Fold-change detection and scale invariance of cell-cell signaling in social amoeba [Biophysics and Computational Biology]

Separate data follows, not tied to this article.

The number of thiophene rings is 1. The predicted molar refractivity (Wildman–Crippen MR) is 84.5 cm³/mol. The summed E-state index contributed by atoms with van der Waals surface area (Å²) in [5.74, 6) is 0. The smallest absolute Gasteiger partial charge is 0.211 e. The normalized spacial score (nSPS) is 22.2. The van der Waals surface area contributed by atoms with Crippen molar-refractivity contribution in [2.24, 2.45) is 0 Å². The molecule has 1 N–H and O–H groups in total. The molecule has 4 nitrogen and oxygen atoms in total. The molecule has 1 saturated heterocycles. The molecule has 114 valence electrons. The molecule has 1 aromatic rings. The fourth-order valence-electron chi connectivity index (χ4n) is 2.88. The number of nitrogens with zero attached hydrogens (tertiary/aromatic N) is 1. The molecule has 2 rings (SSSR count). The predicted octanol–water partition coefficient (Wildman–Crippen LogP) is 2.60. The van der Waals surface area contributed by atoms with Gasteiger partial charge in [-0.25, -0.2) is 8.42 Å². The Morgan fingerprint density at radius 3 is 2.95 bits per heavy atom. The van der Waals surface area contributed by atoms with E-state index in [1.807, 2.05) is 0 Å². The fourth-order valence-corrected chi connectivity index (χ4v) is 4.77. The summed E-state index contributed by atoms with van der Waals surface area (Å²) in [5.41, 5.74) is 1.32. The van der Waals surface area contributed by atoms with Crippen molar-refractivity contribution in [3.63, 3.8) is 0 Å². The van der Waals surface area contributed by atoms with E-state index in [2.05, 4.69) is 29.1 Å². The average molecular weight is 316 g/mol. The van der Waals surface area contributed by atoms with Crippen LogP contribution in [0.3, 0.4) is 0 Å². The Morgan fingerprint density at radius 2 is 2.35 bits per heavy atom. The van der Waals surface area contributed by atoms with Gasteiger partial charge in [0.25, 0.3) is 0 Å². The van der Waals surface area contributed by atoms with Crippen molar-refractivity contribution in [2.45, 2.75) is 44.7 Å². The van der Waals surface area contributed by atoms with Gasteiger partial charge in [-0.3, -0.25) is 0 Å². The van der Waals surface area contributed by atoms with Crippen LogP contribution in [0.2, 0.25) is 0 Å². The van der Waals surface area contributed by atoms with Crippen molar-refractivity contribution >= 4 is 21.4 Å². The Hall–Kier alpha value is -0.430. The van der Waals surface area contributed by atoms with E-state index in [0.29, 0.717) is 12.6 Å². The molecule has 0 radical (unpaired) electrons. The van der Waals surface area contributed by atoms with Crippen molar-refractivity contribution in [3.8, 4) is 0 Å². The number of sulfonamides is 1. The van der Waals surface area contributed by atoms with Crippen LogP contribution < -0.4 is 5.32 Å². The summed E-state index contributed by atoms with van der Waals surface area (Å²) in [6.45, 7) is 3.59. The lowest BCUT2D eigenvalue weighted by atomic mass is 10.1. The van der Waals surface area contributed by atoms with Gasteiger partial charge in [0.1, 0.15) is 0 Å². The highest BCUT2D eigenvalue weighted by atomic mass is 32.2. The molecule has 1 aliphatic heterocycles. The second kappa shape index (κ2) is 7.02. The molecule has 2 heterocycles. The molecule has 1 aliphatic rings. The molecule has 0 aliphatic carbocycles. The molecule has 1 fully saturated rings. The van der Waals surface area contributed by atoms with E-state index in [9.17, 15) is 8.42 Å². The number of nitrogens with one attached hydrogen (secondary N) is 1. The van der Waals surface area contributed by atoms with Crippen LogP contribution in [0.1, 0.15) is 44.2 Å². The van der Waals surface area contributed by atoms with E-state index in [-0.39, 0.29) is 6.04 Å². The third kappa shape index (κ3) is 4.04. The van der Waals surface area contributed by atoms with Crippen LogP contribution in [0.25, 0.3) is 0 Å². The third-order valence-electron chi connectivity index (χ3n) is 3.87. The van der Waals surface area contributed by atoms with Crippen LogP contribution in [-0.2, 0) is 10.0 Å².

Cell–cell signaling is subject to variability in the extracellular volume, cell number, and dilution that potentially increase uncertainty in the absolute concentrations of the extracellular signaling molecules. To direct cell aggregation, the social amoebae Dictyostelium discoideum collectively give rise to oscillations and waves of cyclic adenosine 3′,5′-monophosphate (cAMP) under a wide range of cell density. To date, the systems-level mechanism underlying the robustness is unclear. By using quantitative live-cell imaging, here we show that the magnitude of the cAMP relay response of individual cells is determined by fold change in the extracellular cAMP concentrations. The range of cell density and exogenous cAMP concentrations that support oscillations at the population level agrees well with conditions that support a large fold-change–dependent response at the single-cell level. Mathematical analysis suggests that invariance of the oscillations to density transformation is a natural outcome of combining secrete-and-sense systems with a fold-change detection mechanism.
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